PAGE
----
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Reverse Mortgages: Soon to be a Public Burden?


For many seniors, the home they own is their biggest investment -- and can be a lifesaver when money gets tight. For one thing, they can use the equity in that home by taking out a reverse mortgage.

But since the bottom fell out of the housing market in 2007, many of those reverse mortgages have gone bad and taxpayers could get stuck with the bill. Let's look at the problem of bad reverse mortgages.

A reverse mortgage on Tom Moore's home was just what he needed for peace of mind. He used the money to pay off bills, and under reverse mortgage rules, he will not have to pay off that loan until he dies or sells the home. "I thought it might be the lifeboat the good Lord is sending by, that I need to jump in."

Moore's finances are in better shape now, but many other seniors have found themselves in a different situation.
Here's how the problem develops.. A senior takes out a reverse mortgage back in 2006, when property values are high. Using the example of $100,000 in home value, the homeowner takes out a reverse mortgage of $65,000 and spends every penny. Then the housing market crashes and the home is now worth $66,000. During the last 7 years, interest on the loan and fees has been building up, and how the homeowner owes more than the home is worth, amounting to about $74,000. The difference between what the home is worth now, versus what the homeowner owes on the reverse mortgage, is about $8,000.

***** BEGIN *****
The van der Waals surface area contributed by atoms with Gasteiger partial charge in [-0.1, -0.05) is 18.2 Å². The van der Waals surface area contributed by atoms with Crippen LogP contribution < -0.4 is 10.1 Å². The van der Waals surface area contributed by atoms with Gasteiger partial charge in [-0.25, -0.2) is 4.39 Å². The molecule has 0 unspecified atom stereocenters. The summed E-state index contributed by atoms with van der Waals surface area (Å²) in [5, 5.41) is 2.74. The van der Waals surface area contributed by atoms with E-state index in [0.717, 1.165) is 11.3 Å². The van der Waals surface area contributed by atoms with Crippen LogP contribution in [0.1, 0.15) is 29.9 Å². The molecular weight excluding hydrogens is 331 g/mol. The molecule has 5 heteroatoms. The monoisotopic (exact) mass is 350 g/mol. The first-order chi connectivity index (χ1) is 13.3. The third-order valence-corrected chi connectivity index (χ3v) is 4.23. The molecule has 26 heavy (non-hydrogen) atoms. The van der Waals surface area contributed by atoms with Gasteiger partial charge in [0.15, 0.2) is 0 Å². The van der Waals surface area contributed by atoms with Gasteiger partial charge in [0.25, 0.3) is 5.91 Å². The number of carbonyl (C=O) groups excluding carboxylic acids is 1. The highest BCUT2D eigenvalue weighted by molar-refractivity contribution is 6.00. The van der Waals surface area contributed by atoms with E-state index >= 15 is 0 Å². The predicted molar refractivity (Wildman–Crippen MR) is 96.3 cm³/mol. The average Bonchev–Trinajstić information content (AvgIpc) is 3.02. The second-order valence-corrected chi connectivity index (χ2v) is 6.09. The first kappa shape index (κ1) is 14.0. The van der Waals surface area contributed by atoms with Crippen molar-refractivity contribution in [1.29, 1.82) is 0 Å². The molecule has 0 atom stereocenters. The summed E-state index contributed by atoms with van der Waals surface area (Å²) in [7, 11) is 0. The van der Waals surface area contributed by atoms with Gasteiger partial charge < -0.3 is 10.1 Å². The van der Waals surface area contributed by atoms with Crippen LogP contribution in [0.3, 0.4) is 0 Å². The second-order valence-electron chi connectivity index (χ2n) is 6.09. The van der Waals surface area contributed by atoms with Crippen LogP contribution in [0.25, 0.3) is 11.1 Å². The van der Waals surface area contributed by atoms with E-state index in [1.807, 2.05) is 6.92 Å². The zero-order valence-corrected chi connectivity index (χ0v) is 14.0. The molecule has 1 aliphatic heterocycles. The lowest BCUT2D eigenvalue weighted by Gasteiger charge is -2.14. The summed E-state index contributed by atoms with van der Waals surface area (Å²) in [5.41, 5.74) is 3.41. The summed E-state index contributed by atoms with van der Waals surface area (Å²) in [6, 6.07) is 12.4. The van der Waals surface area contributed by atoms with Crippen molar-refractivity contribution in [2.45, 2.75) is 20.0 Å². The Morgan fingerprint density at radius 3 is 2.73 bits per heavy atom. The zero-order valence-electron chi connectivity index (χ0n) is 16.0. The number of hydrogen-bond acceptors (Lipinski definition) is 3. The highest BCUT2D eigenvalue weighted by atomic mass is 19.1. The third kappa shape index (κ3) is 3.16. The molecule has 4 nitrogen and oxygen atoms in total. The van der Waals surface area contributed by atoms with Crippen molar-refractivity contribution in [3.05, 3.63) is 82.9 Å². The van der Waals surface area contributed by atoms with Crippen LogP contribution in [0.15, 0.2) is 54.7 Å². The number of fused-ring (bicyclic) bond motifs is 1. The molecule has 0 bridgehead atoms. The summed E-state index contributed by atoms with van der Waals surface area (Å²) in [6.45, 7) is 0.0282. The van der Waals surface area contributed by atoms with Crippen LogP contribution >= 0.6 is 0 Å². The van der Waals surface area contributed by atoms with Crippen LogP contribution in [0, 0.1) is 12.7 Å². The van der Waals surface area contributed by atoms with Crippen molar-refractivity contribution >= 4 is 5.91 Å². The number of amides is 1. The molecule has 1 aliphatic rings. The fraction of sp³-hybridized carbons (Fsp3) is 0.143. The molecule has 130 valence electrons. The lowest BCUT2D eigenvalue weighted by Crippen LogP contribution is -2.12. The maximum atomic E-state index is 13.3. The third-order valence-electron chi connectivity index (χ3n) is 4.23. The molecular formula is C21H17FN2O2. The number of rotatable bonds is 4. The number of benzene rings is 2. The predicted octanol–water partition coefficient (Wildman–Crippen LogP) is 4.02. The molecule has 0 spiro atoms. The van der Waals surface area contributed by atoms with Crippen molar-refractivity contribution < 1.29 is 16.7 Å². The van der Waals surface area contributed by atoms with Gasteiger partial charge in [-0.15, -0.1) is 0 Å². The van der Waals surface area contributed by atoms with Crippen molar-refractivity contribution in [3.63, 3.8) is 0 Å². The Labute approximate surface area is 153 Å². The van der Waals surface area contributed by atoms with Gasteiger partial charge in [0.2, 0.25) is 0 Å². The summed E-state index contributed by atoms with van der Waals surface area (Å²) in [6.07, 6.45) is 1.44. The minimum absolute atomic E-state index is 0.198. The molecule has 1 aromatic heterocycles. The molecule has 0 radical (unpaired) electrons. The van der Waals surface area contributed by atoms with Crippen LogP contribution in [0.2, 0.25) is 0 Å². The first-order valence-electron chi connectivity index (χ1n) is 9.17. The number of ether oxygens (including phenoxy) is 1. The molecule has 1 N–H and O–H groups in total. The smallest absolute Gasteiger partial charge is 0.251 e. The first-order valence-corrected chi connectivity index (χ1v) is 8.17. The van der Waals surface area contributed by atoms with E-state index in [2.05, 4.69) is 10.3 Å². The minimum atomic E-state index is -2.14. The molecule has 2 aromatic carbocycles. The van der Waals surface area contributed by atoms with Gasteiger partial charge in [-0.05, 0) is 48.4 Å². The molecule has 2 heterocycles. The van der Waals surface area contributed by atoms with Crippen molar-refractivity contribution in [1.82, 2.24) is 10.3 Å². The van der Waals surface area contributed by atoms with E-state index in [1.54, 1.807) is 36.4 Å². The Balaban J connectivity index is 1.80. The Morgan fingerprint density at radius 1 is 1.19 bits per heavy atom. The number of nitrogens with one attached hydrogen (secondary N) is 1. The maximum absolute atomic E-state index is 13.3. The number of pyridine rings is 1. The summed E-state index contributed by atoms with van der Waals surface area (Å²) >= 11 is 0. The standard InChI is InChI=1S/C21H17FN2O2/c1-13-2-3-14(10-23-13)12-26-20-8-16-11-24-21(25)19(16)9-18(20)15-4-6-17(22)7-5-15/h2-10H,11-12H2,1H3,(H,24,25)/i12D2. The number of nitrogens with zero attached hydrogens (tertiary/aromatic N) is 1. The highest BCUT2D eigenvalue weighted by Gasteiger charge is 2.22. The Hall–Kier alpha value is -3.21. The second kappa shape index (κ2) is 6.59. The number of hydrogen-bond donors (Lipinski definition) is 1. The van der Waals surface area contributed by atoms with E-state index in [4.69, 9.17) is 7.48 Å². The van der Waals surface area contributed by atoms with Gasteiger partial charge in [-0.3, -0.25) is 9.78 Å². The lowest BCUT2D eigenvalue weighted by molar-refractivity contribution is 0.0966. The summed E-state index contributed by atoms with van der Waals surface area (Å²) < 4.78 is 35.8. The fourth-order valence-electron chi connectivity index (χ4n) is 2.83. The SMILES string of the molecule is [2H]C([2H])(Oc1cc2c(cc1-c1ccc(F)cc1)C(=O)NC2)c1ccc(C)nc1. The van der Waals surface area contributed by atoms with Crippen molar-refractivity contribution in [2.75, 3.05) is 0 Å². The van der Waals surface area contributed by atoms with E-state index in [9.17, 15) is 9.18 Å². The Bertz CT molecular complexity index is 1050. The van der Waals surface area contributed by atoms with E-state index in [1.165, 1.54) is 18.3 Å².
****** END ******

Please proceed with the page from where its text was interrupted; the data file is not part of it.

That's the amount the Federal Housing Administration (FHA) gets stuck with. because most reverse mortgages are government backed -- meaning, the F-H-A steps in to prevent losses.

When you consider this scenario is playing out over and over again because of the housing market crash, you begin to understand the magnitude of the problem. That fact has now caught the attention of lawmakers.

"The federal government was losing a fortune on these reverse mortgages," says Tennessee Senator Bob Corker, who serves on the Senate Banking Committee. "It was amazing how much were were losing. on them."

Senator Bob Corker says he is concerned about the losses piling up from bad reverse mortgages, which could be as high as 115 billion dollars. The danger is that those losses could force the FHA to turn to taxpayers for a bailout.

Is it fair to saddle that debt on the backs of taxpayers through the FHA?

"No it is not" Senator Corker says. "The people who use these program should pay for the cost of these programs."

He says Congress is working on the problem.

"If the government is going to be, quote, the backstop for reverse mortgages," he says, "then we need to make sure that the people that are getting the mortgages are paying for them, not the taxpayers."

Meanwhile Tom Moore is just grateful the FHA guarantees reverse mortgages like his and hopes he never finds himself upside down. "I'd be lying if I said I didn't feel a bit guilty about using the government," he says, "and someone else paying my mortgage for me."

As Senator Corker alluded to, for now, the full-draw, fixed-rate mortgage like the one Tom Moore has, is not available anymore. The F-H-A has now combined that reverse mortgage program with another one, that does lower the amount of money that borrowers would be eligible to receive.

Corker tells us, the Senate Banking Committee will consider the multi-billion dollar bailout the F-H-A wants, in the coming weeks.

{A href="mailtocsneed@newschannel9.com"}By Calvin Sneed

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